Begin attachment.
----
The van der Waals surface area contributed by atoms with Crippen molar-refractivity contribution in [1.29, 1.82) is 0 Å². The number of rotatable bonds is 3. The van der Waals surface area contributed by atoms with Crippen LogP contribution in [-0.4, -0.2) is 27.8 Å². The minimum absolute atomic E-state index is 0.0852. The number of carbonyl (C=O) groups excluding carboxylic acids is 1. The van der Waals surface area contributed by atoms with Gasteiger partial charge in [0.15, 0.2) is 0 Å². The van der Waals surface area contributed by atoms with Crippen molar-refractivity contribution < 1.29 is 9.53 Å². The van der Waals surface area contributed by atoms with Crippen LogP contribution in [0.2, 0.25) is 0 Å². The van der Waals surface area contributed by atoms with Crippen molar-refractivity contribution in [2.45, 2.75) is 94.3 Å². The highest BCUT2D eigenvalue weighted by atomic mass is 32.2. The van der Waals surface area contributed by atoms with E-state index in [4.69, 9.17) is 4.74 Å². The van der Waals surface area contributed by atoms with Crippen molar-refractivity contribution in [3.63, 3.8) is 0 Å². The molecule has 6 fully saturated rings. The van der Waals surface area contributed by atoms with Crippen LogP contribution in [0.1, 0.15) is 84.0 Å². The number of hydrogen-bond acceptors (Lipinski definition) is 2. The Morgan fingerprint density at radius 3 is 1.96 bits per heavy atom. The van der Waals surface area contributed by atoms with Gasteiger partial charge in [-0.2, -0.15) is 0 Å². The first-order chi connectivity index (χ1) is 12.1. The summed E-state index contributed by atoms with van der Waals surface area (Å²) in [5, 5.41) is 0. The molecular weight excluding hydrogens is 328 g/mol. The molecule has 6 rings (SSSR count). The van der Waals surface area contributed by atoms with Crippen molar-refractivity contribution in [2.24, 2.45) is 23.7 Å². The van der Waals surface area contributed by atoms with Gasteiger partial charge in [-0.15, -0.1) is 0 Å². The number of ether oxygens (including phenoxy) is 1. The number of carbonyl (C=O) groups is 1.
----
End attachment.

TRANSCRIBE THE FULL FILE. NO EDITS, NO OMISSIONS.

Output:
The van der Waals surface area contributed by atoms with Crippen molar-refractivity contribution in [1.29, 1.82) is 0 Å². The number of rotatable bonds is 3. The van der Waals surface area contributed by atoms with Crippen LogP contribution in [-0.4, -0.2) is 27.8 Å². The minimum absolute atomic E-state index is 0.0852. The number of carbonyl (C=O) groups excluding carboxylic acids is 1. The van der Waals surface area contributed by atoms with Gasteiger partial charge in [0.15, 0.2) is 0 Å². The van der Waals surface area contributed by atoms with Crippen molar-refractivity contribution < 1.29 is 9.53 Å². The van der Waals surface area contributed by atoms with Crippen LogP contribution in [0.2, 0.25) is 0 Å². The van der Waals surface area contributed by atoms with Crippen molar-refractivity contribution in [2.45, 2.75) is 94.3 Å². The highest BCUT2D eigenvalue weighted by atomic mass is 32.2. The van der Waals surface area contributed by atoms with E-state index in [4.69, 9.17) is 4.74 Å². The van der Waals surface area contributed by atoms with Crippen molar-refractivity contribution in [3.63, 3.8) is 0 Å². The molecule has 6 fully saturated rings. The van der Waals surface area contributed by atoms with Crippen LogP contribution in [0.1, 0.15) is 84.0 Å². The number of hydrogen-bond acceptors (Lipinski definition) is 2. The Morgan fingerprint density at radius 3 is 1.96 bits per heavy atom. The van der Waals surface area contributed by atoms with Gasteiger partial charge in [-0.2, -0.15) is 0 Å². The first-order chi connectivity index (χ1) is 12.1. The summed E-state index contributed by atoms with van der Waals surface area (Å²) in [5, 5.41) is 0. The molecular weight excluding hydrogens is 328 g/mol. The molecule has 6 rings (SSSR count). The van der Waals surface area contributed by atoms with Crippen molar-refractivity contribution in [2.24, 2.45) is 23.7 Å². The van der Waals surface area contributed by atoms with Gasteiger partial charge in [-0.15, -0.1) is 0 Å². The number of ether oxygens (including phenoxy) is 1. The number of carbonyl (C=O) groups is 1.